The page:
Next up was a panel headed by former Senate candidate and Hewlitt-Packard CEO Carly Fiorina, who believed “this is the century of brain power and innovation.” She was joined by Texas Comptroller Susan Combs, who cited the “U-Haul test” and quipped “California is Washington, D.C. is waiting,” and New Mexico Congressman Steve Pearce, who asserted that our business is what separates us from South Sudan – they have no “kinetic energy.” The panel eventually suggested that perhaps a million small-business march on Washington may be needed to build awareness of their issues.

Brent Bozell spoke next, pleading his case that we need to stop listening to professional politicians and consultants who are most responsible for our “trainwreck.” He also ticked off a list of things which “aren’t conservative” like the new Ryan budget, House leadership, Jeb Bush, Bob McDonnell (who can “forget his national aspirations”, according to Bozell), and Karl Rove. The mention of Rove drew a chorus of boos from the audience.

We would work with these guys, said Brent, but it would have to be on our terms: “our days of playing second fiddle to moderates are over,” concluded Bozell.

We finally got to listen to Mia Love, who was introduced by comedian Stephen Crowder as a woman “liberals check under their bed for.” Somehow I had a lot of good pictures of her, this was the best.

“The pundits of doom and gloom would have you believe all is lost,” said Mia. But her upbeat message was of great cause of confidence: we can restore our confidence in this country and stand out as examples of what is good and right.

Next up was the final panel of the day. a confab called the CPAC All-Star panel.

I’ll admit that I spent the better part of my time this panel was speaking in writing the first portion of Part 1 of this series, but my ears perked up when Larry O’Connor of Breitbart News mentioned Andy Harris’s evisceration of CDC director Tom Frieden over the effects of the sequester.

After the All-Star Panel concluded its work, Dinesh d’Souza spoke on the upcoming film “America,” which as he stated, highlights the idea of the self-made man. This “couldn’t be more different than Obama’s idea,” which to d’Souza seemed to be one that the free market is a form of theft.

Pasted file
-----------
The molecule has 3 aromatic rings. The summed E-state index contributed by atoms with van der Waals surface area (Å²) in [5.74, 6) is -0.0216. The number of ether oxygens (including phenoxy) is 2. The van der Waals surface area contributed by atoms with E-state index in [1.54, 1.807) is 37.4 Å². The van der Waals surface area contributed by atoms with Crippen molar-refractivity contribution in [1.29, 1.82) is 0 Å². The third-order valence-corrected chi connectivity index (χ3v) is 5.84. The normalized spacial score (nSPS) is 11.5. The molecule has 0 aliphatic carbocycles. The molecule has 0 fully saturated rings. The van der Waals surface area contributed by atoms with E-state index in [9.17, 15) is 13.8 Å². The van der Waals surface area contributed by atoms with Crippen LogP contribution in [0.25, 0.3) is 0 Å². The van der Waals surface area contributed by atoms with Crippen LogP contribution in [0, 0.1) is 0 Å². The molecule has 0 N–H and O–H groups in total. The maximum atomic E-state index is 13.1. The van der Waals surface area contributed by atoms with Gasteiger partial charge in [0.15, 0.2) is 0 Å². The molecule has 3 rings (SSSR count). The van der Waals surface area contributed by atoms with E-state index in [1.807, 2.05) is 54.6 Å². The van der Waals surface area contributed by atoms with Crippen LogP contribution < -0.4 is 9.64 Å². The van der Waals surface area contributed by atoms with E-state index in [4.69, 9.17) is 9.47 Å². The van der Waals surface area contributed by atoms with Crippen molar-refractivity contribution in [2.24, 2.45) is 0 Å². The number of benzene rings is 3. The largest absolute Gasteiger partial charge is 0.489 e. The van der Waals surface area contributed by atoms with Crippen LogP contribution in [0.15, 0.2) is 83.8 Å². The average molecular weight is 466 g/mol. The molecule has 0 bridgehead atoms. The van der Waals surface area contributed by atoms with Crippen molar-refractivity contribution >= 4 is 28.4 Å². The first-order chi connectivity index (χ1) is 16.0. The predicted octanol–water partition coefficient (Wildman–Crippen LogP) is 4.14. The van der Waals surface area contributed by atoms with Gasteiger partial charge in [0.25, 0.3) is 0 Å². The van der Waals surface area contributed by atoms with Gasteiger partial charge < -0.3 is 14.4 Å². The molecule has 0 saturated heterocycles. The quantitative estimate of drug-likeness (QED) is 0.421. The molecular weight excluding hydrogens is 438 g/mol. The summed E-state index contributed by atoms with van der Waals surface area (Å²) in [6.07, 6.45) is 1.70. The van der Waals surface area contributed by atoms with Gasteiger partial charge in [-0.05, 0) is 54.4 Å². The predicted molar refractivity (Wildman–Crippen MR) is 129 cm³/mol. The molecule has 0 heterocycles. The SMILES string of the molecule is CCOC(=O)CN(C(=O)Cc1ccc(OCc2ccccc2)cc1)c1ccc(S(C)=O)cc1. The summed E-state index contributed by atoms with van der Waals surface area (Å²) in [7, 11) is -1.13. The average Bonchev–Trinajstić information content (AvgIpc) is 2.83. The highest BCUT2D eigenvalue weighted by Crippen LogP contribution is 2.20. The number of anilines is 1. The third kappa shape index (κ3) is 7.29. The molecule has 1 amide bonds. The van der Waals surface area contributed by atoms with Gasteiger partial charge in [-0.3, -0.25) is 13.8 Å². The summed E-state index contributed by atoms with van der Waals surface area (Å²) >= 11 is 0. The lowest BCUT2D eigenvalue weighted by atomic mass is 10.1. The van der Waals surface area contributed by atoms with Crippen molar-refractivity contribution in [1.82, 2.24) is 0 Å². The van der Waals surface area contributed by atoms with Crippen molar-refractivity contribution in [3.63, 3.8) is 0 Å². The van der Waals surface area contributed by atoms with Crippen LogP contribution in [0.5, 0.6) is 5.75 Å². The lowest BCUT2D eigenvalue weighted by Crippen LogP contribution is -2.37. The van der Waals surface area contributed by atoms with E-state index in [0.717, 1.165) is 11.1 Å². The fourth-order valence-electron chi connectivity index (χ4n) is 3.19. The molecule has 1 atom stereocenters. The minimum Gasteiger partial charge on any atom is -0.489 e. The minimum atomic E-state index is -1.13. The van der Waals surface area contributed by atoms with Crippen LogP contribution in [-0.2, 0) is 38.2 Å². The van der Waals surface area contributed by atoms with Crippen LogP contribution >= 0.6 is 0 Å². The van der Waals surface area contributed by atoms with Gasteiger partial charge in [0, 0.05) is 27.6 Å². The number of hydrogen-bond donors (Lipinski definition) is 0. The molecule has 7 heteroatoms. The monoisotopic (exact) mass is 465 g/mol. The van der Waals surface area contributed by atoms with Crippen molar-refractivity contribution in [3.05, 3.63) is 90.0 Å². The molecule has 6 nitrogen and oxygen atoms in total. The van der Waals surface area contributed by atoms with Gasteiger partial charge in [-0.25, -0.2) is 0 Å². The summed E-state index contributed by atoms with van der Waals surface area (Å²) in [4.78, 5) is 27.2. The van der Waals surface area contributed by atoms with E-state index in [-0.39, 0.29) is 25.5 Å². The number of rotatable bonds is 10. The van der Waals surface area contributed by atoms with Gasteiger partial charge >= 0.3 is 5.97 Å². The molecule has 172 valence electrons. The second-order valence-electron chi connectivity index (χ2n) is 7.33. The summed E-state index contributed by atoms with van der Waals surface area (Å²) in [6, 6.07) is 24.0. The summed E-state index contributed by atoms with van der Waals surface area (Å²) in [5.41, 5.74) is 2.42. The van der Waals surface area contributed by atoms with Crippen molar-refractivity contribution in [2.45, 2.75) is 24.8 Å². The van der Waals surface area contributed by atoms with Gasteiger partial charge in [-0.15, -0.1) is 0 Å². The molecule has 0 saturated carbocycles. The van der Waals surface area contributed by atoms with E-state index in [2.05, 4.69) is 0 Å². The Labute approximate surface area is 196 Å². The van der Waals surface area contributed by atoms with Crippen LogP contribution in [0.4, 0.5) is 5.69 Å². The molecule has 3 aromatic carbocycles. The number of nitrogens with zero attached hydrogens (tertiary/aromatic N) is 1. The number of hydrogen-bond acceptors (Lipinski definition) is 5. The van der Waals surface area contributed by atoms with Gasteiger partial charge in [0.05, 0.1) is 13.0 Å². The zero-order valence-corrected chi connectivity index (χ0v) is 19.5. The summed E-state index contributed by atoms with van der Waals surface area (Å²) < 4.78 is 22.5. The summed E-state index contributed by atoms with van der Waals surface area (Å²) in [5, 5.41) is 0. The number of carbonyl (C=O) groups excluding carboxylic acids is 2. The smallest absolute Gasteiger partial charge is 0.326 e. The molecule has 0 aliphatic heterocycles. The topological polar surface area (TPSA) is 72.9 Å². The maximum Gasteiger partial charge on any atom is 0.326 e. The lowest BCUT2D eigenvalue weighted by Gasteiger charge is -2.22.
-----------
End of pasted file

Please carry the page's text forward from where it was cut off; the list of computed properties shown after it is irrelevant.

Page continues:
The film will ponder the question “what if America didn’t exist?”

RNC Chair Reince Priebus noted that the “House Republican budget is right for America” while the Democratic budget never balances. He also believed we need to introduce the government to the Tenth Amendment.

“Conservatives have to hold the government accountable,” Priebus concluded. “I applaud the new generation of liberty-minded Republicans.”

NRA head David Keene embraced Priebus after being introduced to speak, saying “he is a guy who gets it.” He also recounted a long history of conservative vs. establishment Republican battles dating back over a half-century and reminded us that 50% of voters under 30 voted for Ron Paul – but party leaders don’t really want voters in their clique, Keene said.

Political movements have two choices, said Keene: they can grow, or they can die. It was interesting to hear a member of the old guard speak to a crowd mainly comprised of those two generations younger, as we shall soon see.

Rep. Cathy McMorris Rogers was another warmup act, one who cautioned us that “for too long we’ve been talking like bookkeepers rather than leaders.” She added, “we need to be the party of the 100 percent.”

After giving out the video of the year award to the University of Georgia College Republicans and the Blogger of the Year award to Katie Pavlich, who accepted the award and told us bloggers “we have the world in front of us to conquer, so let’s do it,” we finally got to one of the last featured speakers.

Ann Coulter was her usual snarky self, particularly snapping at onetime Coulter favorite Chris Christie: “Even CPAC had to cut back on its speakers this year, by about 300 pounds.” Later, when answering an audience question about whether Christie should have been invited to CPAC, Coulter said “I’m now a single-issue voter (on immigration), so Christie is off my list.”

She also made the point of tax hikes, rhetorically asking the question sure to come from the media: Are you saying that you wouldn’t even take $1 in tax increases for every $10 in spending cuts? “See, the problem is, we’re the Indians and the Democrats are Andrew Jackson,” replied Coulter. “We’ve been through this before.”